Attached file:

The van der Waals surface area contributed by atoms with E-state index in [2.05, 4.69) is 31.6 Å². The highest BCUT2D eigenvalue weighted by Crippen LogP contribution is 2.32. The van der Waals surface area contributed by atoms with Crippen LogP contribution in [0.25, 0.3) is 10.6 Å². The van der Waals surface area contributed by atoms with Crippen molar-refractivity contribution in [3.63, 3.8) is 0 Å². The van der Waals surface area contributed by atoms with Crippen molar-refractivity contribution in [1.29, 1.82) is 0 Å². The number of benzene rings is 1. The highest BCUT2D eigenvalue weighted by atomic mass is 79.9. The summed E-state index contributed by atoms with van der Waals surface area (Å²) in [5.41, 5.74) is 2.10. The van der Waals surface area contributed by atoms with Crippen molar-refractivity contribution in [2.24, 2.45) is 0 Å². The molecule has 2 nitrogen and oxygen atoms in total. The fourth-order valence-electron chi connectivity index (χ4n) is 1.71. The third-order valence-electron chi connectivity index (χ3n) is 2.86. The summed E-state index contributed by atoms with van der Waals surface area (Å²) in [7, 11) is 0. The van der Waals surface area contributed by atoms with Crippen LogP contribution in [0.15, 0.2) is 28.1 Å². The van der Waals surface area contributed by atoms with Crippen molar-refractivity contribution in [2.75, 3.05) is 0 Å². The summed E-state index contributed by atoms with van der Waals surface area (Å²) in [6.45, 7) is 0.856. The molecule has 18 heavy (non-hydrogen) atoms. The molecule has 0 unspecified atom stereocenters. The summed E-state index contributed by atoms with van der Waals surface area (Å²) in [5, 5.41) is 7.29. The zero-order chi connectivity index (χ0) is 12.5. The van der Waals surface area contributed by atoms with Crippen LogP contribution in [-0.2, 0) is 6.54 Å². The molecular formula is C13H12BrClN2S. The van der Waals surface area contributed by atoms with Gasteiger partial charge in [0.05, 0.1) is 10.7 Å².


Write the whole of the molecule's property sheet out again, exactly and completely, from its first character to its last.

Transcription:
The van der Waals surface area contributed by atoms with E-state index in [2.05, 4.69) is 31.6 Å². The highest BCUT2D eigenvalue weighted by Crippen LogP contribution is 2.32. The van der Waals surface area contributed by atoms with Crippen LogP contribution in [0.25, 0.3) is 10.6 Å². The van der Waals surface area contributed by atoms with Crippen molar-refractivity contribution in [3.63, 3.8) is 0 Å². The van der Waals surface area contributed by atoms with Crippen molar-refractivity contribution in [1.29, 1.82) is 0 Å². The number of benzene rings is 1. The highest BCUT2D eigenvalue weighted by atomic mass is 79.9. The summed E-state index contributed by atoms with van der Waals surface area (Å²) in [5.41, 5.74) is 2.10. The van der Waals surface area contributed by atoms with Crippen molar-refractivity contribution in [2.24, 2.45) is 0 Å². The molecule has 2 nitrogen and oxygen atoms in total. The fourth-order valence-electron chi connectivity index (χ4n) is 1.71. The third-order valence-electron chi connectivity index (χ3n) is 2.86. The summed E-state index contributed by atoms with van der Waals surface area (Å²) in [7, 11) is 0. The van der Waals surface area contributed by atoms with Crippen LogP contribution in [0.15, 0.2) is 28.1 Å². The van der Waals surface area contributed by atoms with Crippen molar-refractivity contribution in [2.75, 3.05) is 0 Å². The summed E-state index contributed by atoms with van der Waals surface area (Å²) in [6.45, 7) is 0.856. The molecule has 18 heavy (non-hydrogen) atoms. The molecule has 0 unspecified atom stereocenters. The summed E-state index contributed by atoms with van der Waals surface area (Å²) in [5, 5.41) is 7.29. The zero-order chi connectivity index (χ0) is 12.5. The van der Waals surface area contributed by atoms with Crippen LogP contribution in [-0.2, 0) is 6.54 Å². The molecular formula is C13H12BrClN2S. The van der Waals surface area contributed by atoms with Gasteiger partial charge in [0.05, 0.1) is 10.7 Å².